Front Page, The (1931)

The Front Page (1931), directed by Lewis Milestone.

A day in the life of wise-cracking, hard-drinking, cynical newspaper reporters as they wait for an execution. Holy smokes: the prisoner got a pistol from the sheriff, shot his shrink and escaped!

Ace reporter Hildy Johnson is fed up and wants to depart on his honeymoon. Will his wily publisher be able to keep him in harness for one last sensational story?

Vivid, witty writing and some pre-Code hilarity. Remade several times, including as a screwball comedy: His Girl Friday (1940). Cynical as it may be, it is also a tribute to a golden age of newspapers, already a fading glory when the picture was made.

The most amazing thing about this film is the camera work: we have long tracking shots, 360 degree panoramas around the newsroom, another complete circle around the reporters' table, and other clever tricks. The newsroom has four real walls, unlike the standard movie set. I can't recall anything else like it from that year.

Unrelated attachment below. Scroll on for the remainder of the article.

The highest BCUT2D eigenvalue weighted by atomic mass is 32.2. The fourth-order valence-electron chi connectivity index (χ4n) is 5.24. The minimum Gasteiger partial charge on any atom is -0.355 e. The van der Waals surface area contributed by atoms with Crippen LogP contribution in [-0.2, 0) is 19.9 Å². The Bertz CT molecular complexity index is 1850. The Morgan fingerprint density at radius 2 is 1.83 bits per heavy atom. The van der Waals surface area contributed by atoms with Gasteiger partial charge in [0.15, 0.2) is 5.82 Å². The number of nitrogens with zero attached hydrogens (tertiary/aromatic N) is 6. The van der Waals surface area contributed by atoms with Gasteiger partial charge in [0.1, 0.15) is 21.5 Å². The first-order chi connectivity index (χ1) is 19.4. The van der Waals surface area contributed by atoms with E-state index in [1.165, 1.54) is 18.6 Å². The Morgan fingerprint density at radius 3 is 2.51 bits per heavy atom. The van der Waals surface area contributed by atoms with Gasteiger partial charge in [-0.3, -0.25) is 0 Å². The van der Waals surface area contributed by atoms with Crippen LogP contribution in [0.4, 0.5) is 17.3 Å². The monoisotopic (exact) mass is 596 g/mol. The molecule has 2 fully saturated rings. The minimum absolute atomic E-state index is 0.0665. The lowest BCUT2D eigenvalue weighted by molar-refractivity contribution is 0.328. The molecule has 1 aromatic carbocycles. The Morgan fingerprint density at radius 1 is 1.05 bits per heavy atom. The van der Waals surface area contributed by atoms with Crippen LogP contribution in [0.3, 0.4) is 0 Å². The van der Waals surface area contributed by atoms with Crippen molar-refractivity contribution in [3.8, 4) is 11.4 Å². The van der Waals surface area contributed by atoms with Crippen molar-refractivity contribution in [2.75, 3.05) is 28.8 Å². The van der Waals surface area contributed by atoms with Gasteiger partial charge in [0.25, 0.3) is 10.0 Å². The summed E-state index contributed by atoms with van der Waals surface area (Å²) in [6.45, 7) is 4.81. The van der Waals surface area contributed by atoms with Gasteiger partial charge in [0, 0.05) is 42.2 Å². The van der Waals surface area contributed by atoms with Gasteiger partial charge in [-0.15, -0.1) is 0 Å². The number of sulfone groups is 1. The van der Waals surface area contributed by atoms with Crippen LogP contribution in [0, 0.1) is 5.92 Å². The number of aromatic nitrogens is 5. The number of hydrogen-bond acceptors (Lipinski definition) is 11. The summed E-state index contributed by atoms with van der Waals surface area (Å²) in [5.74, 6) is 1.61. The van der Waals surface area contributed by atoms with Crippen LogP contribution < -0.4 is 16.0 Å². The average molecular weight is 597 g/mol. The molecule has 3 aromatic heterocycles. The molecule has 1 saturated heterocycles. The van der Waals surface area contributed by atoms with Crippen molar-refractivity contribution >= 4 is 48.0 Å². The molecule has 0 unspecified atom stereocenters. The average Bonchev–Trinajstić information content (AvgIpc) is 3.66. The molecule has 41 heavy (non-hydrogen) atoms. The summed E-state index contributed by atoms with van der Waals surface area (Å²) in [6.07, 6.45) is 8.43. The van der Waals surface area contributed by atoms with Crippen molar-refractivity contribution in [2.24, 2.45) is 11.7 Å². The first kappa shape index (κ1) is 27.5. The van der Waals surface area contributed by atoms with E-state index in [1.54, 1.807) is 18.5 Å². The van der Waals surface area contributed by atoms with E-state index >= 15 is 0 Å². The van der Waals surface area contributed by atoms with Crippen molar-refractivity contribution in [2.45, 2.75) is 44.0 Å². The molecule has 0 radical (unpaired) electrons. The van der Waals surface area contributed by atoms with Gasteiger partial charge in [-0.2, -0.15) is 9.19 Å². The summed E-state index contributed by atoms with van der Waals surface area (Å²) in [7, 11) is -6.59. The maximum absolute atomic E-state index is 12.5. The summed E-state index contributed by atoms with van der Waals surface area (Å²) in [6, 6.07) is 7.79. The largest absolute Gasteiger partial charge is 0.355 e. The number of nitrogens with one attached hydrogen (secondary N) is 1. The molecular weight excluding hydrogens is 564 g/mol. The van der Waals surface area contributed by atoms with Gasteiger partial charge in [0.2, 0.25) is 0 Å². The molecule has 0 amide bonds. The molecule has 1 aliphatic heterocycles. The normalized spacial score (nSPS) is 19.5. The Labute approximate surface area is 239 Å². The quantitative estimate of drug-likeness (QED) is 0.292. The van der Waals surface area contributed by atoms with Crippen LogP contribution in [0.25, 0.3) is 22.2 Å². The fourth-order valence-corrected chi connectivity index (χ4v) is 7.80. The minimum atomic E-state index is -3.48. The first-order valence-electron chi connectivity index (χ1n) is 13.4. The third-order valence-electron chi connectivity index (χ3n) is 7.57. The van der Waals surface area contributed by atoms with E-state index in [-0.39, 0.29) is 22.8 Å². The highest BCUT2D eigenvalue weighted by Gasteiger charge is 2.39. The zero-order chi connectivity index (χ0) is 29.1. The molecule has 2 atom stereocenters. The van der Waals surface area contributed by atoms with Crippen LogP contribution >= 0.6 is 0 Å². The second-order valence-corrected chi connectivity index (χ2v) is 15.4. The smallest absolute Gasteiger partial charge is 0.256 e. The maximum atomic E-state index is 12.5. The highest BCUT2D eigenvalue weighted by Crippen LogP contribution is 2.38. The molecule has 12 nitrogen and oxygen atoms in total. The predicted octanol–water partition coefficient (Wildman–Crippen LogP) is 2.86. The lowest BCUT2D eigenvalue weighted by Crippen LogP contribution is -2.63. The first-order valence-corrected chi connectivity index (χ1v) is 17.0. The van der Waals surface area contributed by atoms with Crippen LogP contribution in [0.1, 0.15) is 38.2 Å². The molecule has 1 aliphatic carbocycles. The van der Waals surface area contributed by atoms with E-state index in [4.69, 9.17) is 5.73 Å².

This was Lewis Milestone's last picture for Howard Hughes. His direction became more conventional after.

Its age and pre-Code nature give us elements not seen again for a long time (and even this was toned down from the stage play):

For the male lead, producer Hughes rejected James Cagney ("that little runt") and Clark Cable ("his ears look like a taxi-cab with both doors open"). Both men survived the snub.

Available on Blu-ray from Kino. No subtitles, which is unfortunate because the sound is really rough in spots. This is the nature of the title: all the sound was recorded live while filming. No audio editing in those days. So all the effects (banjo, gunshots) are being done just off-camera at the time. For dialogue the mic is sometimes out of position. Maybe worse in the first reel, or maybe I just got used to it.

The disc does include a detailed and helpful commentary track.